the duality of being
|Nov 11, 2019||1|
If you know me at all, you know that I love specifics - I’m borderline obsessed with them. This, however, is sometimes an inverted metric - especially if you’ve done any 12-step work. Early in recovery, I was told that my story was valuable insofar as it was interchangeable or unoriginal. The point of telling stories wasn’t about being a great storyteller; it was about being of service to the other people in the room. But it was also “don’t talk about heroin or getting stabbed and shot at in AA because you’re gonna freak some wino with under 30 days out”, which is understandable and also why different recovery platforms exist.
Don’t get me wrong; I’m not discounting humility or discernment for discretion. But the idea that the only way to be attentive is to forget the self, either in a narrative or a conceptual sense, doesn’t just feel reductive to me; I believe it’s harmful. Time-again I’ve watched marketed selflessness warp into the minification and dismissal of trauma, followed by character-assassination and self-destruction.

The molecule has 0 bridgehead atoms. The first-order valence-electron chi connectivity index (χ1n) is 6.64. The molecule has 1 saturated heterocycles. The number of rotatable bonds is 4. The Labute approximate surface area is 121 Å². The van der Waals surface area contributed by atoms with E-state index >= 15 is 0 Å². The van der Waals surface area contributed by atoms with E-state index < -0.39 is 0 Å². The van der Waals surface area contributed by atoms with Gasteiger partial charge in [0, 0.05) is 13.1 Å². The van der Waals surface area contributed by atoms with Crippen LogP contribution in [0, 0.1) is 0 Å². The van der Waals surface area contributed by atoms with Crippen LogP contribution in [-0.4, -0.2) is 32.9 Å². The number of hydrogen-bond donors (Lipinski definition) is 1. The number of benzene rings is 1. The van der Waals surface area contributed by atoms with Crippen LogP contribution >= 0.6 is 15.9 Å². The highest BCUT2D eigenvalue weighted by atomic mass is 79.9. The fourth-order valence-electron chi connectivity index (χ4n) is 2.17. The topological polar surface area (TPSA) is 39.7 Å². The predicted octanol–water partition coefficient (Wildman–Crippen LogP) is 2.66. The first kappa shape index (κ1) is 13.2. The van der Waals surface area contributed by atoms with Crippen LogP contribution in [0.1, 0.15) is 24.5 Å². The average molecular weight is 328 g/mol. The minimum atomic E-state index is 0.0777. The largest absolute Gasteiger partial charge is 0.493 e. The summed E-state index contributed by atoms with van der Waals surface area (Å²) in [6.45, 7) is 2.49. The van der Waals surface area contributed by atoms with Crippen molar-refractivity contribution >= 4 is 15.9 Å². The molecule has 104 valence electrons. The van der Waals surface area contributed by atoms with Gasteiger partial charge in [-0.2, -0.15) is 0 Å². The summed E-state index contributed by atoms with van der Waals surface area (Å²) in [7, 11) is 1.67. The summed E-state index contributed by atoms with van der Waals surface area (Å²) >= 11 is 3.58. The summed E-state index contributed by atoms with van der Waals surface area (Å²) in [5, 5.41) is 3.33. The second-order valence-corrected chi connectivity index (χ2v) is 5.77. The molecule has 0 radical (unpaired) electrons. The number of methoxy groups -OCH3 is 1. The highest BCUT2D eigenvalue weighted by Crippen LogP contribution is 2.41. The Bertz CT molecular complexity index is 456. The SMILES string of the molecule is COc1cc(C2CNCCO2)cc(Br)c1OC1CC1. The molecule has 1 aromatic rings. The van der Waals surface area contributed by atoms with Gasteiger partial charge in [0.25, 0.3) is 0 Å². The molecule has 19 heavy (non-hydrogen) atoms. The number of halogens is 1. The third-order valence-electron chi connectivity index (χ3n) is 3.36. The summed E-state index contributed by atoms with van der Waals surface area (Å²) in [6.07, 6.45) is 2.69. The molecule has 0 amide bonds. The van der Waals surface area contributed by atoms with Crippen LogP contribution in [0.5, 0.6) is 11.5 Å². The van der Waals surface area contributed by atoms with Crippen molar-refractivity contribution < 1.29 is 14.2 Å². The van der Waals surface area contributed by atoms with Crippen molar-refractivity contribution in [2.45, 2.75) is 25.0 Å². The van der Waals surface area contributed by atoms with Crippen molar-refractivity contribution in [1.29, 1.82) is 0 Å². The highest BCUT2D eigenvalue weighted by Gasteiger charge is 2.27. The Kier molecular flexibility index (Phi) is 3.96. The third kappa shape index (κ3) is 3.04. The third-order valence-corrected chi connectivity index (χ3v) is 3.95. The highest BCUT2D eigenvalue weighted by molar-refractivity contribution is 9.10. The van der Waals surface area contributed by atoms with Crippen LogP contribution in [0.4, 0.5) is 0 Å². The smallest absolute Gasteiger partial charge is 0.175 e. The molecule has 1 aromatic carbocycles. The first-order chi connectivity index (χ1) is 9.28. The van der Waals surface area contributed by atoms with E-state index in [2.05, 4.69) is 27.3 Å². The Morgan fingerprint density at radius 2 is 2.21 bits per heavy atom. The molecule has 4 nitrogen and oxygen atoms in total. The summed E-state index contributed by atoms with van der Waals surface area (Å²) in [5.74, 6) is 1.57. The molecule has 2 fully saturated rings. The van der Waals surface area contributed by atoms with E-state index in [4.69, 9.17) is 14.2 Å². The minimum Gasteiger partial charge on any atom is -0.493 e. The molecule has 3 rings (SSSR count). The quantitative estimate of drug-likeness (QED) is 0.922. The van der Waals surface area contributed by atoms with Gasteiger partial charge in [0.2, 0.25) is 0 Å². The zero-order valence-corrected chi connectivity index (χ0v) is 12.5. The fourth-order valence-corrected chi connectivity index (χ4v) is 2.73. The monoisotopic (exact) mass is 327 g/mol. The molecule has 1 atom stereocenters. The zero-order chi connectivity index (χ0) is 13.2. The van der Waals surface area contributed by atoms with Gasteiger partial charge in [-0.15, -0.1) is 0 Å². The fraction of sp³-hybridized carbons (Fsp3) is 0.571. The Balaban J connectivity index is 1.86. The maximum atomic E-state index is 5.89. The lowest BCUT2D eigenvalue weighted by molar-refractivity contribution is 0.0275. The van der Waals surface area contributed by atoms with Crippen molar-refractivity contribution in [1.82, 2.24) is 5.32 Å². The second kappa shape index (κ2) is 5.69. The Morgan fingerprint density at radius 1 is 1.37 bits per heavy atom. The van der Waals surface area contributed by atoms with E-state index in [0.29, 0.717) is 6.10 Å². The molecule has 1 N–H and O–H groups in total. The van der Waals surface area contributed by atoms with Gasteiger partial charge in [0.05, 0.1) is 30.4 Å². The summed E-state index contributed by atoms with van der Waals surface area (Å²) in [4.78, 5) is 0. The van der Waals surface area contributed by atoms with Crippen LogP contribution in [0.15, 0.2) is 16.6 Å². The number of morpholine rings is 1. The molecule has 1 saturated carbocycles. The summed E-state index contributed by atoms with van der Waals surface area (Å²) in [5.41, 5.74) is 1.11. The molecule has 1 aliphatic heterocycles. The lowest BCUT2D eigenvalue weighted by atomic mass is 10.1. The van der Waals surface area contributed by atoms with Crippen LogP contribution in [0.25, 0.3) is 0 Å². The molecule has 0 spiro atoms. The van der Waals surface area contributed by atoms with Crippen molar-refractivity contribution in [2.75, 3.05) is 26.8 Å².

That isn’t to say our pain and traumas are unprecedented or that demanding special attention for attention’s sake is healthy. Healing takes place in the balance between minifying and overstating/causing more harm.
I want to dive between the joints and marrow of my soul; to what Yeats called the rag bone shop of the heart. There’s a type of duality that exists there, a superposition of our narratives where they can hold individual truth, intimacy, and meaning while being shared. It’s simultaneously unique and non-exclusive.
What if we looked at every single person’s story as a site of possibly infinite meaning? What if we came to believe that there isn’t hubris or narcissism in thinking our stories might be worth sharing because they’re unique, different, or the same? Telling our stories, actively and truthfully, can be an incredible offering.
How can these words—foreign, familiar, or trite—serve as a bridge between our very different lives? How do I speak to you in a way that you can understand? How can I love you in a way that you recognize?